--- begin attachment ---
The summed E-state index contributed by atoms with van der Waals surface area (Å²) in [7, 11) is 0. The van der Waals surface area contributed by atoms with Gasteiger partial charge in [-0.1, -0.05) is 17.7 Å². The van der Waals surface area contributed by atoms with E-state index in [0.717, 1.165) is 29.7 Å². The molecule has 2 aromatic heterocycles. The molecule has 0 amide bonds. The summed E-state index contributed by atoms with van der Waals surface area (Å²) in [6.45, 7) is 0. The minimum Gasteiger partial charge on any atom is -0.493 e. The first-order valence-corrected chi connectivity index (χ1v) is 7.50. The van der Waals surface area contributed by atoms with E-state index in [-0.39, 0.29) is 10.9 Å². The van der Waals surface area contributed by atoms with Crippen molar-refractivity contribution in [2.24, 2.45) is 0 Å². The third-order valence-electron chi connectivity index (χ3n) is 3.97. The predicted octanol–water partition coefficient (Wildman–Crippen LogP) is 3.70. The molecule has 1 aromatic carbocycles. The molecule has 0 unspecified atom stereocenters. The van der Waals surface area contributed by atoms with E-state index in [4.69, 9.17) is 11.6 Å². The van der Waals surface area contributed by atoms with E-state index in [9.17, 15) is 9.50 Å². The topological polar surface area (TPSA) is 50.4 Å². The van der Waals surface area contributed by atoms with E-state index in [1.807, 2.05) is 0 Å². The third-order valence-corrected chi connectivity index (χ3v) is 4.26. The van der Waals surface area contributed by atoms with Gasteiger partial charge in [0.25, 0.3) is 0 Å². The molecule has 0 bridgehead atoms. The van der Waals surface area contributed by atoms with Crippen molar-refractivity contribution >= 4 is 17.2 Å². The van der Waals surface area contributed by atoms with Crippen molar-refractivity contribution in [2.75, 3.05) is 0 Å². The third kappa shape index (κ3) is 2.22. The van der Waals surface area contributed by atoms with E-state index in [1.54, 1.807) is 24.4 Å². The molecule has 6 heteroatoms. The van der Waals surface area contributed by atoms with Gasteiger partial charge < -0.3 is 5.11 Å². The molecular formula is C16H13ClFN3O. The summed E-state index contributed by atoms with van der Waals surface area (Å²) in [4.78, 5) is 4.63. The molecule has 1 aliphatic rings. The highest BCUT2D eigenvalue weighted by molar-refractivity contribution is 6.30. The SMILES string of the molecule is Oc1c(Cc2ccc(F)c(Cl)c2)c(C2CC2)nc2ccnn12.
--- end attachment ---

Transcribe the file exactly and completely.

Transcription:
The summed E-state index contributed by atoms with van der Waals surface area (Å²) in [7, 11) is 0. The van der Waals surface area contributed by atoms with Gasteiger partial charge in [-0.1, -0.05) is 17.7 Å². The van der Waals surface area contributed by atoms with E-state index in [0.717, 1.165) is 29.7 Å². The molecule has 2 aromatic heterocycles. The molecule has 0 amide bonds. The summed E-state index contributed by atoms with van der Waals surface area (Å²) in [6.45, 7) is 0. The minimum Gasteiger partial charge on any atom is -0.493 e. The first-order valence-corrected chi connectivity index (χ1v) is 7.50. The van der Waals surface area contributed by atoms with E-state index in [-0.39, 0.29) is 10.9 Å². The van der Waals surface area contributed by atoms with Crippen molar-refractivity contribution in [2.24, 2.45) is 0 Å². The third-order valence-electron chi connectivity index (χ3n) is 3.97. The predicted octanol–water partition coefficient (Wildman–Crippen LogP) is 3.70. The molecule has 1 aromatic carbocycles. The molecule has 0 unspecified atom stereocenters. The van der Waals surface area contributed by atoms with E-state index in [4.69, 9.17) is 11.6 Å². The van der Waals surface area contributed by atoms with E-state index in [9.17, 15) is 9.50 Å². The topological polar surface area (TPSA) is 50.4 Å². The van der Waals surface area contributed by atoms with E-state index in [1.807, 2.05) is 0 Å². The third-order valence-corrected chi connectivity index (χ3v) is 4.26. The van der Waals surface area contributed by atoms with Gasteiger partial charge in [0.25, 0.3) is 0 Å². The molecule has 0 bridgehead atoms. The van der Waals surface area contributed by atoms with Crippen molar-refractivity contribution >= 4 is 17.2 Å². The van der Waals surface area contributed by atoms with Crippen molar-refractivity contribution in [2.75, 3.05) is 0 Å². The third kappa shape index (κ3) is 2.22. The van der Waals surface area contributed by atoms with E-state index in [1.54, 1.807) is 24.4 Å². The molecule has 6 heteroatoms. The van der Waals surface area contributed by atoms with Gasteiger partial charge < -0.3 is 5.11 Å². The molecular formula is C16H13ClFN3O. The summed E-state index contributed by atoms with van der Waals surface area (Å²) in [4.78, 5) is 4.63. The molecule has 1 aliphatic rings. The highest BCUT2D eigenvalue weighted by molar-refractivity contribution is 6.30. The SMILES string of the molecule is Oc1c(Cc2ccc(F)c(Cl)c2)c(C2CC2)nc2ccnn12.